Christmas Computing – Make a Santa Game with Scratch

Saving Santa with Scratch at Christmas

iCompute Xmas Plan

Click to download our free lesson plan and computing resources

Looking for Christmas Computing lessons and activities? Christmas is just around the corner and it’s time to have some fun and challenge pupils to show what they know about coding in Scratch.

I’ve prepared a step-by-step lesson plan and some teacher/pupil computing resources that I’m using in my computing lessons to celebrate all that is Christmas and festive.  Feel free to download and use in your own classroom.

Scratch-Santa-Game

 

It’s Christmas Eve and Santa is off on his travels around the world delivering presents when catastrophe strikes!  He’s fallen out of his Sleigh!  Challenge your pupils to create algorithms and program Santa to get back into his sleigh in any way they know.Pupil Support Card

Lots of opportunities for differentiation here.  For instance, less able pupils could use pupil support cards (see Catch Me Card which is included in the pack) and/or write a simple program where Santa is moved using arrow keys.  Your more able pupils could:

  • program Santa to follow the mouse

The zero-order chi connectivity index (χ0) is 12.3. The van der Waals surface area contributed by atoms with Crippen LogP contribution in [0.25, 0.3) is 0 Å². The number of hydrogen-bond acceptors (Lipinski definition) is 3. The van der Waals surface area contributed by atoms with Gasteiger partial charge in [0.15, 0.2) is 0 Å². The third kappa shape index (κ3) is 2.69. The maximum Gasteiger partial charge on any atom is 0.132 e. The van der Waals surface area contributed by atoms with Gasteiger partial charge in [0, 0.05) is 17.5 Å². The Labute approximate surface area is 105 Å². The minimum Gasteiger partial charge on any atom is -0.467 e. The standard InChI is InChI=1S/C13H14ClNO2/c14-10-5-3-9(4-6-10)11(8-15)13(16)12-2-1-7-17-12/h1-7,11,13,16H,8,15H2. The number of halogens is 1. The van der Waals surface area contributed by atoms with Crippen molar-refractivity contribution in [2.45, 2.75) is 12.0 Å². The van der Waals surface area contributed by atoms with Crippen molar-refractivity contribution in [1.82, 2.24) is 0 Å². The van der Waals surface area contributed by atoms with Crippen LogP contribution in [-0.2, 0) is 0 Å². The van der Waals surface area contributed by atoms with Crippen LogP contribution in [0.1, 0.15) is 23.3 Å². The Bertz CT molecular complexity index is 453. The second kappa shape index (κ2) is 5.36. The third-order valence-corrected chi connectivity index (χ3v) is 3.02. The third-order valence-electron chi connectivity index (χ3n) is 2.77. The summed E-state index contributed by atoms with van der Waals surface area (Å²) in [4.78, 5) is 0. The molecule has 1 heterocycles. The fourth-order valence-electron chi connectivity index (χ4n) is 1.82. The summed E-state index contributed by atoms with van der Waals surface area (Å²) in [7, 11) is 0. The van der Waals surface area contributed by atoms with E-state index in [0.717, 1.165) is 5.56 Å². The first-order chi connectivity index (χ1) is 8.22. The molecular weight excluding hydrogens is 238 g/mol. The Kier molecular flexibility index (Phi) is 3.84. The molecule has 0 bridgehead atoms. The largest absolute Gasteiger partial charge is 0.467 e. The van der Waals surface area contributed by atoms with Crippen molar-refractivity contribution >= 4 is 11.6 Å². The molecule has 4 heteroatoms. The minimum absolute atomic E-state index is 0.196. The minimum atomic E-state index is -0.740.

• change the sleigh to make glide randomly across the sky
  • add sound effects when the sleigh is caught
  • program presents to appear/disappear
  • program presents to change effects (e.g. colour or size)
  • program presents to fall, so the player must dodge them
  • program Santa to throw snowballs at randomly appearing presents – Angry Birds style

Ideas for differentiation, extension and enrichment are included in the lesson plan.  Lots of opportunities to be inspired and get creative with my gift to you!

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About Liane O'Kane

Liane is a Computer Scientist (BSc (Hons)), Software Engineer & author of iCompute for Primary Schools which supports schools with schemes of work for teaching computing in the EYFS, Key Stage 1 and Key Stage 2. ERA Awards Finalist 2016-2019, BETT Awards 2014-2018. Featured on BBC Bitesize for Primary Computing and The Hour of Code (code.org)
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